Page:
The trust said some of the creatures have been in the UK for so long, they are thought of as indigenous.
A number of non-native mammal species are damaging the UK countryside by eating crops and threatening wildlife, a conservation charity has warned.
A report by the People's Trust for Endangered Species identified 14 problem species including rats, American mink and muntjac deer.
It said it was important to stop the extinction of native species.
American minks prey on water voles while grey squirrels, which were introduced to the UK in the 19th century carry the deadly squirrelpox virus and outcompete the native red squirrel when it comes to hunting for food and habitats.
According to the report, two of the UK's fastest declining native species the red squirrel and the water vole - which has declined by 90% - are under threat by mammals introduced by humans in the last two centuries.
The trust also warned the red-necked wallaby is capable of damaging capercaillie birds on Loch Lomond island, while muntjac deer congregating in high numbers are also accused of being a threat to wildlife.
According to the British Deer Society, muntjac were brought from China to a park in Bedfordshire in the early 20th century.
They spread across the country after they escaped, or were deliberately released, from the park.
The trust said the species can have a negative impact on UK wildlife, landscape and agriculture. This range of problems include carrying disease, breeding with species to produce hybrids and altering the landscape and damaging crops.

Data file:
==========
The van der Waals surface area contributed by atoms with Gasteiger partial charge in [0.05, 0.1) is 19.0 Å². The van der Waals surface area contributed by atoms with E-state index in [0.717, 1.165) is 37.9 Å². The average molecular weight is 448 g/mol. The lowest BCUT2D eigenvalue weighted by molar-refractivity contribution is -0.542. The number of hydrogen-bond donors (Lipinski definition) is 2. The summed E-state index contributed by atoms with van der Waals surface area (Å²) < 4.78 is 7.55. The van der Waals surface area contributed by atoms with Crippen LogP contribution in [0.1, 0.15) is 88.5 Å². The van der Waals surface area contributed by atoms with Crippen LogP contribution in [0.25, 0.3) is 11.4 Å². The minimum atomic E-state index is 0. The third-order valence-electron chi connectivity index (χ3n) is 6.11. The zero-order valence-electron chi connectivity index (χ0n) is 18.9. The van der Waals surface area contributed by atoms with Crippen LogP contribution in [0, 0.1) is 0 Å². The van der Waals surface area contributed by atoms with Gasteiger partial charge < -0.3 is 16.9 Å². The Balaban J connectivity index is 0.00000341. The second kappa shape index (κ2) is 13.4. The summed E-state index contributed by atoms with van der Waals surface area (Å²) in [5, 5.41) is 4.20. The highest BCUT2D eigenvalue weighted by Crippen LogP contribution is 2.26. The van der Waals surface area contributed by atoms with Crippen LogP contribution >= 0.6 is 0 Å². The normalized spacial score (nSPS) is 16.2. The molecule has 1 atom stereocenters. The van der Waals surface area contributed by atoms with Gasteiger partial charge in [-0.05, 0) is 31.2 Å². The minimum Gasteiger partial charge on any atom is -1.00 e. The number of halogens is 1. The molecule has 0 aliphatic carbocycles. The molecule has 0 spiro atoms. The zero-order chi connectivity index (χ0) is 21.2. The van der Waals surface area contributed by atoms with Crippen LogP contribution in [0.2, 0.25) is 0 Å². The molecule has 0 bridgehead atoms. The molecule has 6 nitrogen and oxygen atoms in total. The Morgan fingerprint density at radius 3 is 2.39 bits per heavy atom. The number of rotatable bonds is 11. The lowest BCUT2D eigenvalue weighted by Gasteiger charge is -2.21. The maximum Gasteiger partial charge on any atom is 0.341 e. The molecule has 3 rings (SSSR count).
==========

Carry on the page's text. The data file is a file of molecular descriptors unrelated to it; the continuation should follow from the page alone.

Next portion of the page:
People's Trust chief executive Jill Nelson said: "Our campaign to conserve Britain's native mammals is rooted in finding more about each animal's behaviour in response to the various threats they face and translating that knowledge into practical conservation action."
She said the way with how the UK dealt with the problem was a "vital component in preventing their extinction".
The report also warned that global trade and a changing climate could lead to the invasion of more alien species.
Other species to have made the list include house mice and rabbits.
But the report, researched by professor David Macdonald and doctor Dawn Burnham from the University of Oxford Wildlife Conservation Research Unit acknowledged, that while rabbits are mainly seen as a pest, they can also have a positive conservation effect in particular areas where they graze.
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